Amy Tan's novel, The Joy Luck Club, presents a character with a divided self. One buried half of the self represents the mother, the mother's Chinese heritage, and the cold obedience she tries to instill in her daughter caused by her tragic past. The other half of the self represents the daughter, the daughter's American heritage, and the endless indignation she uses against her mother in ignorance of her mother's tragic past and her own ties to Chinese heritage.
The mother, Suyuan Woo, speaks broken English, shows no emotion, and wants her daughter to be the best, a prodigy. All of these characteristics can be attributed to her former life in China. Tan skillfully creates the dialogue for the mother so the reader can pick up on her broken English and her Chinese dialect. For example, the mother says, "Just like you. Not the best. Because you not trying" (Tan 1210). Not only does Tan's use of choppy English help establish a distinctiveness for the mother's character, but it also demonstrates a stern voice that is incapable of showing emotion.
The mother immigrated from China during the post-World War II era with many aspirations about America that made her push her daughter to be something she was not. According to Jing-mei, the daughter,
My mother believed you could be anything you wanted to be in America. America was where all my mother's hopes lay. She had come to San Francisco in 1949 after losing everything in China: her mother and father, her family home, her first husband, and two daughters, twin baby girls. (1208)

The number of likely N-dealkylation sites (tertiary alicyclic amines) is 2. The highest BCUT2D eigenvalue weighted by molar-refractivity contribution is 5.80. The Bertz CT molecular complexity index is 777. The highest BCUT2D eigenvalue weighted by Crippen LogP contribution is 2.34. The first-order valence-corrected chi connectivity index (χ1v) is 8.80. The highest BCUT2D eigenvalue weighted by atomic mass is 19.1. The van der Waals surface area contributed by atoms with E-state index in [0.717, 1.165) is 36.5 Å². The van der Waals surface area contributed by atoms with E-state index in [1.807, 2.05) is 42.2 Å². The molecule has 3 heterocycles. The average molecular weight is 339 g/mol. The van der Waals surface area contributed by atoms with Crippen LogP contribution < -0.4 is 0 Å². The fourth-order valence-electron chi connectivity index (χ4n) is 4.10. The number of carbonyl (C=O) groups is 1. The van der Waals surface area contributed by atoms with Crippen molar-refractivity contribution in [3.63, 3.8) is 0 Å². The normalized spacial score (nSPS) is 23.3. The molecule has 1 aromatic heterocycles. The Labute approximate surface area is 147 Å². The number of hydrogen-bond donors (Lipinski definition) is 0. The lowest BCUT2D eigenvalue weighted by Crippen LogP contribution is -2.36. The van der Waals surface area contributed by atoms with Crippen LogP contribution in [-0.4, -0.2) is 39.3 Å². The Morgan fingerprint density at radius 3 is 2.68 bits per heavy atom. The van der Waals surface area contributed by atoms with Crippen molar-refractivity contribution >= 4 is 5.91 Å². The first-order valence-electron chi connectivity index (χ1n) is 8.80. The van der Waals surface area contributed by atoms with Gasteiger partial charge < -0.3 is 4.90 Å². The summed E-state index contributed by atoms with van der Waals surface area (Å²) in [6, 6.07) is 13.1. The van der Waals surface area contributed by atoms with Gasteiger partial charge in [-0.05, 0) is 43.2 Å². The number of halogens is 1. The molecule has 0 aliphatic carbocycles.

The mother's great losses in China and the cold obedience instilled in her from her childhood are what make Suyuan Woo l...
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... and daughters love each other and how their heritage can be influential in itself.
Dorris, Michael. "Mothers and Daughters." Contemporary Literary Criticism. Vol. 59. Ed. Roger Matuz. Detroit: Gale, 1990.
Schell, Orville. " 'Your Mother Is In Your Bones'." Contemporary Short Criticism. Vol. 59. Ed. Roger Matuz. Detroit: Gale, 1990.
Tan, Amy. "Two Kinds." The Harper Anthology of Fiction. Ed. Sylvan Barnet. New York: HarperCollins, 1991. 1208-1215.
Tavernise, Peter. "Fasting of the Heart: Mother-Tradition and Sacred Systems in Amy Tan's The Joy Luck Club." America Online. Online. 15 Mar. 1998.
Willard, Nancy. "Tiger Spirits." Contemporary Short Criticism. Vol. 59. Ed. Roger Matuz. Detroit: Gale, 1990. 97-98.
Wang, Qun. The Joy Luck Club. Masterplots. 2nd ed. Vol. 6. Ed. Frank N. Magill. California: Salem Press, 1996. 3357.
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